The improvement in the values of the LOS test, which evaluates postural control by measuring the active stability limits of the individual, indicates better balance and postural control (19,34). As the disease stage progresses in PD, LOS parameters worsen (movement speed decreases, endpoint and maximum excursion values decrease significantly) and the risk of falling increases with the increase in trunk rigidity and decrease in trunk coordination (19,34). The improvement in this test performance after some rehabilitation approaches used in PD reflects the improvement in postural strategy. All rehabilitation approaches that will improve the LOS parameters are important in order to increase the independence of the patients in daily life and to reduce the risk of falling. It is thought that elastic taping, which is one of these approaches, can improve the anticipatory postural adjustments and increase postural stability by increasing proprioceptive stimulation in neurological patients. When the studies investigating the short-term effect of elastic taping in neurological diseases were examined, it was stated that calf taping in patients with Multiple Sclerosis reduced postural instability by improving the standing balance. It has been reported that ankle taping increases stability limits in patients with stroke, and trunk taping improves dynamic balance and dynamic postural control (32,35,36). Unlike other studies, in our study, elastic taping was applied to the upper back and only the maximum excursions and the end point values were observed to significantly increase. Elastic taping may have provided a biomechanical advantage with increased proprioceptive input in challenging conditions such as reaching the end point of stability limits in patients. Poor performance of an individual with PD in the LOS test indicates that the individual’s functionality decreases and the risk of falling increases. Since patients cannot move their trunks correctly within the limits of stability, they experience imbalance during activities of daily living in which body weight is displaced, such as walking and reaching for objects (19,37). We think that the elastic tape, which can stay on the skin up to 1 week after application, will provide proprioceptive support to the patients, especially in dynamic and challenging conditions such as reaching, walking, sitting and standing in daily life and will help them to perform these functions without experiencing imbalance.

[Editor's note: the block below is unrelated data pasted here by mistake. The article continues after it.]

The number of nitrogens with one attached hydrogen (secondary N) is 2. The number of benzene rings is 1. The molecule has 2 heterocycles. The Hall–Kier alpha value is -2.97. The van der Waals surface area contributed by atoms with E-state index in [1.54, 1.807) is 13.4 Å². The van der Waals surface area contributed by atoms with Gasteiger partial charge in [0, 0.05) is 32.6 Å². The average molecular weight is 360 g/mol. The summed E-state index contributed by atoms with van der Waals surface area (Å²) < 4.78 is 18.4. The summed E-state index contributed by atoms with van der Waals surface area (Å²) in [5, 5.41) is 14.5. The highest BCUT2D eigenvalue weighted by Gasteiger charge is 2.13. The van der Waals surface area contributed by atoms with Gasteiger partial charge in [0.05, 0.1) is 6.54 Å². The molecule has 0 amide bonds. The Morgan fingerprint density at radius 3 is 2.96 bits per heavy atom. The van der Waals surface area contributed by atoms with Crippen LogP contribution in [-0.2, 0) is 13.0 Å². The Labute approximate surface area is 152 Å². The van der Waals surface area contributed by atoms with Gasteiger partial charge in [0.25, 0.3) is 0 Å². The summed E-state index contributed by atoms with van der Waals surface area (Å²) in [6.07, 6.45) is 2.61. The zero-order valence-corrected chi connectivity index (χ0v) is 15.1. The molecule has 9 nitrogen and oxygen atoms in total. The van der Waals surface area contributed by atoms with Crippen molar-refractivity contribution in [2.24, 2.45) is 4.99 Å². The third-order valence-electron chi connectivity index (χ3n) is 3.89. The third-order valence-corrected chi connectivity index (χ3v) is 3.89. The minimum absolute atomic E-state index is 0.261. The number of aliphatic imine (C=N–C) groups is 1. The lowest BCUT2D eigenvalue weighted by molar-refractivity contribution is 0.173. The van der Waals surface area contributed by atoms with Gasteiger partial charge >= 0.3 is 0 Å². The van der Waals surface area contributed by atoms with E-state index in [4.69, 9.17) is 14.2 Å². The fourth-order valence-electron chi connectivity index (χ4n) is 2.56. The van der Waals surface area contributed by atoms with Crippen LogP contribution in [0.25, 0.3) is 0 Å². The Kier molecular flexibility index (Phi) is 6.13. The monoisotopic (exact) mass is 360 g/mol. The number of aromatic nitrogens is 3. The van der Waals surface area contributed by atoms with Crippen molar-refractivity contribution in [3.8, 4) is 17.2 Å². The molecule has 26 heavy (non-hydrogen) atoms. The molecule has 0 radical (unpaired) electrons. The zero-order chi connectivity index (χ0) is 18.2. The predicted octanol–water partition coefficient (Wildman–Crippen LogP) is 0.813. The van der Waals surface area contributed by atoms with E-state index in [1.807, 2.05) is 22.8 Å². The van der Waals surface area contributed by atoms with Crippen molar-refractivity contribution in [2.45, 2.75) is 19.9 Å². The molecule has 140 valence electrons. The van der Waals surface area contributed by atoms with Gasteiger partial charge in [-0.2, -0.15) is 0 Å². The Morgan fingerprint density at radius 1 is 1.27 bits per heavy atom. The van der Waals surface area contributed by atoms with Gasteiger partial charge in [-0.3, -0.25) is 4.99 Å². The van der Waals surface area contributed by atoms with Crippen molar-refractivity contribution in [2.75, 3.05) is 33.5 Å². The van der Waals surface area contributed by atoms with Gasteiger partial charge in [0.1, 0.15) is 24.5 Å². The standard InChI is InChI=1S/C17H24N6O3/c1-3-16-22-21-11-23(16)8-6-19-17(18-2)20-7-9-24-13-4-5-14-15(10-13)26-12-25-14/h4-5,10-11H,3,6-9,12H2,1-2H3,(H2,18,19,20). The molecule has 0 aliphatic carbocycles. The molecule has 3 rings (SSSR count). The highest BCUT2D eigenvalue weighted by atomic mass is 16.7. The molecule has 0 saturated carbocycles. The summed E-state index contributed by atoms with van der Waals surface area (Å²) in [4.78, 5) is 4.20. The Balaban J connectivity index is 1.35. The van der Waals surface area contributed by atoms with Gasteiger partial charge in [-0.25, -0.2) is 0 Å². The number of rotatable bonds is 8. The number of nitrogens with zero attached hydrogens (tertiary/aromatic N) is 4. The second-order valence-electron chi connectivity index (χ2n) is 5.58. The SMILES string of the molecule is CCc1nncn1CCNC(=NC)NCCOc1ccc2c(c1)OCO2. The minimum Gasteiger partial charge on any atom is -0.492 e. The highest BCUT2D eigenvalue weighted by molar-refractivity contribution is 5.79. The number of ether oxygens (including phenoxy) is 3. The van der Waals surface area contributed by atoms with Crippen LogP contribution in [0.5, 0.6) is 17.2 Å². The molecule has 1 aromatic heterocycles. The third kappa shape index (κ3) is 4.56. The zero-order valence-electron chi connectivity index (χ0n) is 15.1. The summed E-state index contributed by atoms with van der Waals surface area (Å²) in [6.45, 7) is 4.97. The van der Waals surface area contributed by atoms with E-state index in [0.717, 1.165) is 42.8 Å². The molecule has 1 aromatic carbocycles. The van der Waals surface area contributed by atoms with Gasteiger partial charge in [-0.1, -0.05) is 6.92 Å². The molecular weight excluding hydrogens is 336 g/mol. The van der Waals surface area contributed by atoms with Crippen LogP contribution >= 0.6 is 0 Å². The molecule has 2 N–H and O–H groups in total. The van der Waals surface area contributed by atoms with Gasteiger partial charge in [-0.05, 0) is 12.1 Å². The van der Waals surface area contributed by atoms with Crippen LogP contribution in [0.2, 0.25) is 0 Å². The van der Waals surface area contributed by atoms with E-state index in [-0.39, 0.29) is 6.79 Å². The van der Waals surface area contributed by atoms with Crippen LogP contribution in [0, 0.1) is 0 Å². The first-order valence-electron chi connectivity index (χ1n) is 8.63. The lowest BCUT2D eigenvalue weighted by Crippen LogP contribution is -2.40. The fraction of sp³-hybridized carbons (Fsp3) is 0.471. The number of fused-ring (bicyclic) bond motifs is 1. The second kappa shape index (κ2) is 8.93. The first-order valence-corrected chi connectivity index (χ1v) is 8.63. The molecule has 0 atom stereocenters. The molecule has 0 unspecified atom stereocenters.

In the only study in the literature in which elastic taping was applied in PD, it was stated that taping applied within the scope of postural rehabilitation program (stretching, postural training, proprioceptive discrimination exercises and elastic taping to the trunk) did not affect dynamic balance performances (measured with Timed Up and Go and Berg Balance scale) (38). In our study, in which we applied elastic taping to increase postural control and to give proprioceptive input to the trunk, taping had no effect on dynamic balance values such as STS and NWT, but a significant increase was observed in tandem gait speed. Elastic taping made a significant difference in dynamic balance values only in this test because the tasks in the TWT were more demanding than in other tests, and patients with early-stage PD showed imbalance, especially in active and challenging conditions (39). However, tandem walking is a determinant of general mobility and walking difficulties in PD. Difficulty in walking in tandem is more pronounced in advanced stages of PD, where overall mobility decreases and the risk of falling increases (40). For this reason, applications that can be made to improve this gait before the disease stage progresses are important. This increase in tandem walking speed in our study shows us that elastic taping may be beneficial on bradykinesia in PD.

Study Limitations

The lack of a control group is the most important limitation of this study. Follow-up studies involving a control group matched for age and disease stage are required to reduce placebo effects and bias. In these studies, it would be beneficial to make a sham application to blind the subjects to the treatment distribution and to reduce the risk of compliance.